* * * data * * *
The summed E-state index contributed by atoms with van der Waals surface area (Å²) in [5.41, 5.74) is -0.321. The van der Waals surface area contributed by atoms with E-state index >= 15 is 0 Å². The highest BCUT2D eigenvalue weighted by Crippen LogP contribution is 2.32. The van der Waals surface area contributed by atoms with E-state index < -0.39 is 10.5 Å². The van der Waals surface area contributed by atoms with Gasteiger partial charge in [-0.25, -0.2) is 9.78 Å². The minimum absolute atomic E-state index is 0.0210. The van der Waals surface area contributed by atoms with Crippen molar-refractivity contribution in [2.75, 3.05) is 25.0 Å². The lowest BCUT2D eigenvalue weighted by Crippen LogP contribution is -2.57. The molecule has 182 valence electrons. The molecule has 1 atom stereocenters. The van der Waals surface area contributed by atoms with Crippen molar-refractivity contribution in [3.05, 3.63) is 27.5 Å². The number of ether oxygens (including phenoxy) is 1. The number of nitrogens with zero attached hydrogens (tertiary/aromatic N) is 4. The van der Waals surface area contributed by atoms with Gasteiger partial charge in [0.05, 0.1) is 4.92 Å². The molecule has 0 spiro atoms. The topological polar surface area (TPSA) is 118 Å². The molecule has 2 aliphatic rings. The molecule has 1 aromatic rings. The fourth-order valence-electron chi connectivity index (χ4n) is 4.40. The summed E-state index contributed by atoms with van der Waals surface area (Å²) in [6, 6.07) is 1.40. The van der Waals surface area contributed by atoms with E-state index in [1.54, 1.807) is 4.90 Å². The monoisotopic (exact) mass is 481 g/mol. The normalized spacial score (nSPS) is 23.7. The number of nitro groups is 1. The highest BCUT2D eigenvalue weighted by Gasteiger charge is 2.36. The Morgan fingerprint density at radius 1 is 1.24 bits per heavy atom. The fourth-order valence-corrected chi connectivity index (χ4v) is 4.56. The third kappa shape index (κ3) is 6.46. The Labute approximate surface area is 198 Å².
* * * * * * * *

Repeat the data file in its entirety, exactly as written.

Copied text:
The summed E-state index contributed by atoms with van der Waals surface area (Å²) in [5.41, 5.74) is -0.321. The van der Waals surface area contributed by atoms with E-state index >= 15 is 0 Å². The highest BCUT2D eigenvalue weighted by Crippen LogP contribution is 2.32. The van der Waals surface area contributed by atoms with E-state index < -0.39 is 10.5 Å². The van der Waals surface area contributed by atoms with Gasteiger partial charge in [-0.25, -0.2) is 9.78 Å². The minimum absolute atomic E-state index is 0.0210. The van der Waals surface area contributed by atoms with Crippen molar-refractivity contribution in [2.75, 3.05) is 25.0 Å². The lowest BCUT2D eigenvalue weighted by Crippen LogP contribution is -2.57. The molecule has 182 valence electrons. The molecule has 1 atom stereocenters. The van der Waals surface area contributed by atoms with Crippen molar-refractivity contribution in [3.05, 3.63) is 27.5 Å². The number of ether oxygens (including phenoxy) is 1. The number of nitrogens with zero attached hydrogens (tertiary/aromatic N) is 4. The van der Waals surface area contributed by atoms with Gasteiger partial charge in [0.05, 0.1) is 4.92 Å². The molecule has 0 spiro atoms. The topological polar surface area (TPSA) is 118 Å². The molecule has 2 aliphatic rings. The molecule has 1 aromatic rings. The fourth-order valence-electron chi connectivity index (χ4n) is 4.40. The summed E-state index contributed by atoms with van der Waals surface area (Å²) in [6, 6.07) is 1.40. The van der Waals surface area contributed by atoms with E-state index in [1.54, 1.807) is 4.90 Å². The monoisotopic (exact) mass is 481 g/mol. The normalized spacial score (nSPS) is 23.7. The number of nitro groups is 1. The highest BCUT2D eigenvalue weighted by Gasteiger charge is 2.36. The Morgan fingerprint density at radius 1 is 1.24 bits per heavy atom. The fourth-order valence-corrected chi connectivity index (χ4v) is 4.56. The third kappa shape index (κ3) is 6.46. The Labute approximate surface area is 198 Å².